Sunday, May 08, 2011

Richie Rich and Remakes

I posted this on the "Richie Rich's Vault" Yahoo group, but figured that other people might want to read my views:

I kind of figured everyone would be predominantly against the changes. I've realized many, many years ago, that the reason for the reverence for the old designs of ANY cartoon or comic book character is that they are and were a product of their time, and of each individual's childhoods. As a result, we revere the old designs primarily because they AREN'T being made anymore rather than if the new designs or concepts or stories are any good or not. We feel comfortable with what we are familiar with and are not willing to accept significant changes to "our characters".

I've seen these arguments countless times on blogs and boards with things like the recent CGI "Yogi Bear" film, any other live-action remakes of animated cartoons, and the revising of characters like Captain "Shazam!" Marvel, etc. etc. ad infinitum. I'm sure there were detractors back in the 1940s when Mickey Mouse started wearing more clothes and developed pupils in his pupils.

Overall, my assessment is typical of what has happened to Harvey since 1990, when Alan Harvey sold the company. The constant reinventing of the characters with no real connection to the past. There is this thinking with the powers-that-be that hold the copyrights (in this case, Classic Media), that the reason these characters aren't being purchased in the way they once were, is because children are tired of the older designs and concepts. This is in lieu of truly looking at the fundamental flaw at how these characters are marketed and distributed, and have been for the past 20-30 years.

I suppose to some the disconnect is good, that it does offer a fine line to those who cherish the past, knowing that they don't have to collect any more new stuff and for those who don't like the old stuff, it gives them a "Richie Rich" or a "Casper" ("Casper and the Spectrals") for their age.

Now, do I like the changes? In this case, frankly, yes. At the same time, it's not the Richie of yore and it is a shame that even with the nod to the past with a new story by Sid Jacobson and Ernie Colon that new talents weren't ever considered to write and draw new cartoons in the "old" style. And, it's a shame that Jacobson and Colon's story wasn't that good, either, making the old style seem especially quaint. Honestly, I liked the new stories better.

In the case of "Spider-Man", as was mentioned, there has been a constant evolution over the years, so it doesn't seem as jarring to some fans. In the Richie case, it is more like the new look Archies which seem to have come out of left field. Although I have to admit, I prefer the Dan DeCarlo based Archie design from the 50s and 60s, better than the original Bob Montana design from the 40s. To each his or her own, I suppose.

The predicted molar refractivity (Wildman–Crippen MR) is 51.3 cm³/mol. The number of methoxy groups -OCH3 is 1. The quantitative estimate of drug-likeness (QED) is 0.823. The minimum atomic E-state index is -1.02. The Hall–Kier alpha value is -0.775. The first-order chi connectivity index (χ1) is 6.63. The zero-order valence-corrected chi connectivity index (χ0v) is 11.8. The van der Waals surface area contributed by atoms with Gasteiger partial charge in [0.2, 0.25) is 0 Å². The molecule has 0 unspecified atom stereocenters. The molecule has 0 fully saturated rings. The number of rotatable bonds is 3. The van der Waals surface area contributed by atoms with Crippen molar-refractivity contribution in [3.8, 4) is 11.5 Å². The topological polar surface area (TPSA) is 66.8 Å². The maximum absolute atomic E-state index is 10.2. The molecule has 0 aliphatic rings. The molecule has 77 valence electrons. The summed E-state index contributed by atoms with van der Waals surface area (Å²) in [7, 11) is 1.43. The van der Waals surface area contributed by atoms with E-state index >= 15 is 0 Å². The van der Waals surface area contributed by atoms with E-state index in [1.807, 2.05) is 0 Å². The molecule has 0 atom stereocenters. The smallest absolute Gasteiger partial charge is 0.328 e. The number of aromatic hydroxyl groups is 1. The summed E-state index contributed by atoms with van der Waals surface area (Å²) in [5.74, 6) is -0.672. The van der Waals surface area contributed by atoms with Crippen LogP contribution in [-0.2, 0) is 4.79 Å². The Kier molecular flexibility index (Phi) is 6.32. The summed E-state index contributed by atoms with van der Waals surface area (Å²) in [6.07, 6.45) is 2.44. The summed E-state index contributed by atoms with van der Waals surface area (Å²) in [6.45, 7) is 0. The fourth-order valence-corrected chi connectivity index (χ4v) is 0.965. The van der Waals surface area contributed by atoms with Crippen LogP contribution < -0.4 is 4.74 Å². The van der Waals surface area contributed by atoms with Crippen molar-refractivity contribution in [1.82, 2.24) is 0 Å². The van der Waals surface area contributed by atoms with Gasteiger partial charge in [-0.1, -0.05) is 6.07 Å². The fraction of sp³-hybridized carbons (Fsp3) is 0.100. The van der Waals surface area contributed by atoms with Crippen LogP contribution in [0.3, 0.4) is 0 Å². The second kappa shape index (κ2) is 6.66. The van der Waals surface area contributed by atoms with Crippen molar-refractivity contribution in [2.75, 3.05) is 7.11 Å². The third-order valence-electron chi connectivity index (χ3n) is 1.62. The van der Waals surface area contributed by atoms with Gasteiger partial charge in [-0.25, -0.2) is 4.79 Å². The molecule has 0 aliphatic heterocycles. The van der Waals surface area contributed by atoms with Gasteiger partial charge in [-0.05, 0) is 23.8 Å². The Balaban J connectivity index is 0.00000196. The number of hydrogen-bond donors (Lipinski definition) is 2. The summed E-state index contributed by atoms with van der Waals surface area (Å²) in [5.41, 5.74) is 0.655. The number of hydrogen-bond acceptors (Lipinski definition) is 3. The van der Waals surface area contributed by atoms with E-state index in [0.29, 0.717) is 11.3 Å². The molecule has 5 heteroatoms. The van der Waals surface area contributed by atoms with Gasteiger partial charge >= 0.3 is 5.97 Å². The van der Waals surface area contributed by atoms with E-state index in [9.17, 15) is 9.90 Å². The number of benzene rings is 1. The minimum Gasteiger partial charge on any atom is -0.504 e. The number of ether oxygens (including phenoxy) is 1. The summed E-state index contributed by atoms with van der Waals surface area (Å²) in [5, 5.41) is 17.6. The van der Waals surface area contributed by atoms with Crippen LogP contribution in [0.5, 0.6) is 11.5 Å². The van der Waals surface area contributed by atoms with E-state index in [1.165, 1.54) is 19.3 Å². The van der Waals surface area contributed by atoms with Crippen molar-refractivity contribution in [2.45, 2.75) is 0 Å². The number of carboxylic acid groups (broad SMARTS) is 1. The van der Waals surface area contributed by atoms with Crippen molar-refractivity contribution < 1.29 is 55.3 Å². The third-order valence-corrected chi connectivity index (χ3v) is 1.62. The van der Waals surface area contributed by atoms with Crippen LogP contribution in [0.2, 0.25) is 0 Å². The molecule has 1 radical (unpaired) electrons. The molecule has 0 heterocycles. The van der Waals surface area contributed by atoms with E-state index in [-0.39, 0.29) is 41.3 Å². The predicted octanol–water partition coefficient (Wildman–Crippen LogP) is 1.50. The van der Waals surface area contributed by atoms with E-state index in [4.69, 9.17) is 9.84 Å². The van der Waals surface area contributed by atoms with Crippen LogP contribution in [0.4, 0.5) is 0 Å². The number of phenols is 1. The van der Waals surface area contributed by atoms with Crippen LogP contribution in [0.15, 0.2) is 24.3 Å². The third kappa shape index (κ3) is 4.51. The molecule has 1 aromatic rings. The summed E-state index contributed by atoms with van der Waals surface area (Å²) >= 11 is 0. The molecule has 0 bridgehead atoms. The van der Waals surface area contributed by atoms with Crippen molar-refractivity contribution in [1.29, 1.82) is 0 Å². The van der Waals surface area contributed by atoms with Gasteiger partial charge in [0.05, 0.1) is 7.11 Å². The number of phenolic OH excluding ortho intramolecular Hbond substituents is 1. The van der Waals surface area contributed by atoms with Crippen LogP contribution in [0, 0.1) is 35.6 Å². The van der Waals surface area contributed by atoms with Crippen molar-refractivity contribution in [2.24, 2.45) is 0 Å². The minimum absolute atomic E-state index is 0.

With Harvey, I much prefer the Warren Kremer design better than the Steve Muffatti design and in the case of Richie Rich, I much prefer the adventure Richie of the late 60s and 70s, much better than the obsession of wealth gags that predated them, although were the original concept.

In the case of Casper, I much prefer the adventures he had from the late 60s and 70s, much better than the original "It's a g-g-g-ghost" Casper of the Paramount Famous Studios films. I've ready every Casper comic from the start to the end and STILL prefer the stories created from the late 60s to the early 70s. The ones I happen to have read first when I was a child.

That isn't always the case. I used to HATE characters like Little Dot and Little Lotta and didn't understand their purpose, until I read the earlier stuff from before I was born, and found that they were much, much better.

Of course I'm rambling, but overall, I think that every character of any renown has undergone changes and either you accept the changes or you don't. If you like Richie Rich, period, you collect it all, regardless of the changes. If you like Richie Rich of a particular period, you collect that period. In 20 years time if this current version catches on, there may be fans that prefer THIS version to the ones you liked because it is a product of THEIR childhood, not yours.

Your Richie might have "jumped the shark" in 1960 when Richie got his own title, or 1966 or so, when adventure stories were introduced, or 1977 when they expanded to 32 titles every two months, or 1980 when the Hanna-Barbera "Richie Rich" debuted, or 1982 when the original Harvey company stopped published, or 1990 when Alan Harvey sold the company, or 1994 when Jeff Montgomery stopped publishing, or 1994 when the "Richie Rich" film came out, or 1996 when the Film Roman "Richie Rich" came out, or now.

Do that make the "new" Richie better or worse? It's a matter of opinion and not fact.


Joe Torcivia said...

Put me in the “Don’t Like” column, but I’m not enough of a Richie fan for that to matter much anyway. I hope Chris Barat comments on this. I’d be interested in his view, as you and he are probably the biggest Rich fans I know.

Your best point here is that of “evolution”. For instance, there are Superman stories that look like that (…and I don‘t care for it very much there either), but we didn’t jump directly from Wayne Boring and Curt Swan to faux-Anime! We saw it evolve. And that makes a big difference to me.

I hope other comment on this…

Chris Barat said...

Mark and Joe,

Should be commenting on the RR FCBD issue (which I'll read before tackling RR #1) later this week.

I will, as they say, withhold judgment until the evidence is duly digested.